|Confessions of a Sidekick
Author: Lavender Quetzal PM
Brianna Prestwell is nothing special. Completely normal, completely the same as any other kid her age. You know, except for her abnormally witty sarcasm and the fact that she's the sidekick of her town's superhot superhero.Rated: Fiction T - English - Chapters: 5 - Words: 8,154 - Reviews: 8 - Favs: 2 - Follows: 5 - Updated: 04-30-12 - Published: 04-29-12 - id: 3017935
|A+ A- Full 3/4 1/2 Expand Tighten|
I'm sure you're familiar with Stormthrower. Just look at a comic book or a newspaper and he's all over it: Big muscle-y guy, yellow suit, gray gloves and boots. Got a thundercloud picture. Typical superhero look.
Now take a look at the kid standing next to him. She's about two feet shorter than him and she's got short brown hair. Hardly noticeable except for the name underneath: Lady Lightning. Sidekick. Helper. Crime-fighter associate.
That, my friends, would be me.
I grew up as Brianna Prestwell, a normal girl with a normal life. I had best friends, an annoying brother, and boy problems, just like any other kid. That life was flipped upside down when I was thirteen. Stormthrower was in his hideout, watching the security cameras, when Professor Ibo (pronounced "eye-boe"—he's the guy who makes all our stuff) pointed out that every hero needed a sidekick. I just happened to be reading a comic book outside of what I thought was the old closed-down library—right in the view of security camera #7 at that exact moment. In about two seconds I was pulled into a small room in the corner of the hideout and given some gray clothing. I realized then that I was in the bathroom.
"Put that on," Professor Ibo instructed, leaving the room and closing the door behind him
I looked at the outfit—tight pants and a midriff long-sleeved shirt with lightning bolts lacing across it. I decided it was actually a cool outfit and put it on, completely confused as to why I had to or where I was.
I stepped out of the bathroom and my jaw hit the floor.
"Wow, Ibo works fast," Stormthrower said, leaning back in the big swivel chair. "He just made that?"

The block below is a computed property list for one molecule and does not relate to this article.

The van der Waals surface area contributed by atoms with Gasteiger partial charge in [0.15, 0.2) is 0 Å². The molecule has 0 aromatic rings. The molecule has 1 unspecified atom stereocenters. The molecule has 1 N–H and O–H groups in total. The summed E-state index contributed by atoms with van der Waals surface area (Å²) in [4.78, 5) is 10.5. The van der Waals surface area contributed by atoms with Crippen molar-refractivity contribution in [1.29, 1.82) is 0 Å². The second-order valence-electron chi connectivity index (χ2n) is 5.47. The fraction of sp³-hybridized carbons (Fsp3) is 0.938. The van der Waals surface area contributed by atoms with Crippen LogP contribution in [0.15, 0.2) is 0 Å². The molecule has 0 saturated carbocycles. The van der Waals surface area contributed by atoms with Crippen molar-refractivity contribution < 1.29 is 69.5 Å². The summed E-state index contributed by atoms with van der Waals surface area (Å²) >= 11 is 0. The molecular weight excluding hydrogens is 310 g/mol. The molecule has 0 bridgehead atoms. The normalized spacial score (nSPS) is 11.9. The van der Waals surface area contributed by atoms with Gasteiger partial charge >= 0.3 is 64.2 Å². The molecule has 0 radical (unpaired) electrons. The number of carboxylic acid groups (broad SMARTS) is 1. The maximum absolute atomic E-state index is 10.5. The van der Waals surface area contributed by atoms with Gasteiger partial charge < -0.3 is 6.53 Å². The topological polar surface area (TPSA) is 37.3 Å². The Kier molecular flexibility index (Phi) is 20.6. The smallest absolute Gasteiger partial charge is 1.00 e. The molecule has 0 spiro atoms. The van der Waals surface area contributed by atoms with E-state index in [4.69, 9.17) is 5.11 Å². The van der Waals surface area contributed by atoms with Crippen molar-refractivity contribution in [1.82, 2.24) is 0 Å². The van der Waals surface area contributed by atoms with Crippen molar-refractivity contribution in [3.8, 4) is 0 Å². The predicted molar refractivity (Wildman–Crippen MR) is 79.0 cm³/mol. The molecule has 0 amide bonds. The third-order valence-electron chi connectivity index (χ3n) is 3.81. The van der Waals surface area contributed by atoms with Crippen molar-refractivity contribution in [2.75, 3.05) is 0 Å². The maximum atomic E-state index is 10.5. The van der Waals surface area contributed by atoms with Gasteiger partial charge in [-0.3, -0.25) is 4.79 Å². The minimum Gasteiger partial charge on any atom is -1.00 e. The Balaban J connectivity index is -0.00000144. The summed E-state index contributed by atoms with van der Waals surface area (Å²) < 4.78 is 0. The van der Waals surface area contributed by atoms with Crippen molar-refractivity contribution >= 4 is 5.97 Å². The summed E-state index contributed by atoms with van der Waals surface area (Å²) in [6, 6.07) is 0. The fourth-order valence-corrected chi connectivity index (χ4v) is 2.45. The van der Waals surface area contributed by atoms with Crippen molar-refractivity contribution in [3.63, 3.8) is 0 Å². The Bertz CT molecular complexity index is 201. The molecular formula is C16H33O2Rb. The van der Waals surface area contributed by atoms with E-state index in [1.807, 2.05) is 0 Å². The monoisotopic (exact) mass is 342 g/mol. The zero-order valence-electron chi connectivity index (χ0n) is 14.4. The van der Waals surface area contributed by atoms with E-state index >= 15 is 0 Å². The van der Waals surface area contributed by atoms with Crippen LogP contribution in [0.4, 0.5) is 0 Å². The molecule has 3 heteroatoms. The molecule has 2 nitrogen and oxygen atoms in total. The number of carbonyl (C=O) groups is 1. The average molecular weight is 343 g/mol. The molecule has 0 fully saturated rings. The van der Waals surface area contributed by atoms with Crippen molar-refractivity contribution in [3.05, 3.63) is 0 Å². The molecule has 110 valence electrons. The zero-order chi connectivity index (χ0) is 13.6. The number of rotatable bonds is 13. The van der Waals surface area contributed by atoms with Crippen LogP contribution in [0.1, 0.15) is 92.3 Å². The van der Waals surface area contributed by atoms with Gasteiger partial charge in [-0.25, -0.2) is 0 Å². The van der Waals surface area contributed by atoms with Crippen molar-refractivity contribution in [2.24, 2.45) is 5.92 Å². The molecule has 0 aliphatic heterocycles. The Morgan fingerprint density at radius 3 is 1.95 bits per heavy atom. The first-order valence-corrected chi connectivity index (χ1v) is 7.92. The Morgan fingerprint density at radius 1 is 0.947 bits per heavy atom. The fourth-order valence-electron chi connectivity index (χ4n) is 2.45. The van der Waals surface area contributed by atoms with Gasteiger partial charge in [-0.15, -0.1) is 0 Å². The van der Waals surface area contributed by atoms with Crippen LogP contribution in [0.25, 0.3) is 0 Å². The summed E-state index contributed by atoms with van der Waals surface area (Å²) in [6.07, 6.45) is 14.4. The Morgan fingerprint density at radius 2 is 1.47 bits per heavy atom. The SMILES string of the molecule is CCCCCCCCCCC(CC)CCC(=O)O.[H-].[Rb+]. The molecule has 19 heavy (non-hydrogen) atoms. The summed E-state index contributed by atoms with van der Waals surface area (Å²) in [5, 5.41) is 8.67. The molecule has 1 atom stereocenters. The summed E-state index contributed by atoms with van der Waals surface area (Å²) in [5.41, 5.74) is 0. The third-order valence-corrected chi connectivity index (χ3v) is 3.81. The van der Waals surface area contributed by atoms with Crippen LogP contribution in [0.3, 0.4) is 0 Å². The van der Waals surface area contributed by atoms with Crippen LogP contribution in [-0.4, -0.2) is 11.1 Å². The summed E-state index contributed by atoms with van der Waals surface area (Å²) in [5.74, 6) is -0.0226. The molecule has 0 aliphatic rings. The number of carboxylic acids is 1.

"You—you're—this—that's—" I stammered.
"Yeah," Stormthrower said, turning around in the chair and looking at the cameras. He was clearly the same person every girl in town had taped to their bedroom wall, but he wasn't dressed in his super suit. And I can tell you right now, he looked a whole lot hotter in a t-shirt and ratty jeans. "What was your name again?"
"Omigosh I have to tell Chelsea about this!" I exclaimed, running back to the bathroom to grab my cell phone out of my jeans pocket. I called Chelsea's cell.
"Chelsea! Guess where I am!" I exclaimed.
Just then I saw Chelsea on one of the security cameras. "I'll guess where you are after you guess where I am."
"The old library," I said quickly. "But I—"
"How did you know I was here?" Chelsea asked.
"Because I can see you on the security camera!" I said. "The old library is actually—"
"Now hold on a minute, missy," Professor Ibo said, pulling my phone out of my hand and hanging up. He was a thin man with neat brown hair in a small ponytail, a wispy beard, and a blue button-down shirt with brown pants, unlike the stereotypical crazy gray hair, lab coat and thick gray mustache.
"We can't let anyone know about this," he said, looking at Chelsea on the camera.
"Brianna?" she asked. "Hello? The library is actually what?"
Professor Ibo stood back and looked at me—well, my outfit.
"Kendall," he said. "Come here and pose next to this young lady."
"Kendall?" I asked.
"You know that every superhero has a secret identity," Professor Ibo said. "I prefer to use his pseudonym. 'Stormthrower' becomes tiring when you just want him to pass the salt."
"Pass the salt," I repeated dazedly as Stormthrower stood next to me, put his hands on his hips and smiled the same smile plastered across every newspaper in town.
"And you," Professor Ibo said, "cross your arms across your chest and smile."
I tried to do so.
"Turn to the left a little. And I said smile," Professor Ibo corrected. "Make it look good. You're going to be on the front page of every newspaper in the state."
"The state?" I exclaimed.
"Repetitively," Professor Ibo said, pulling a notepad out of the pocket of his lab coat. "Boots—mask—gloves—blueberry yogurt," he muttered, writing something down. Then he looked me up and down. "Suck in your gut during photo shoots."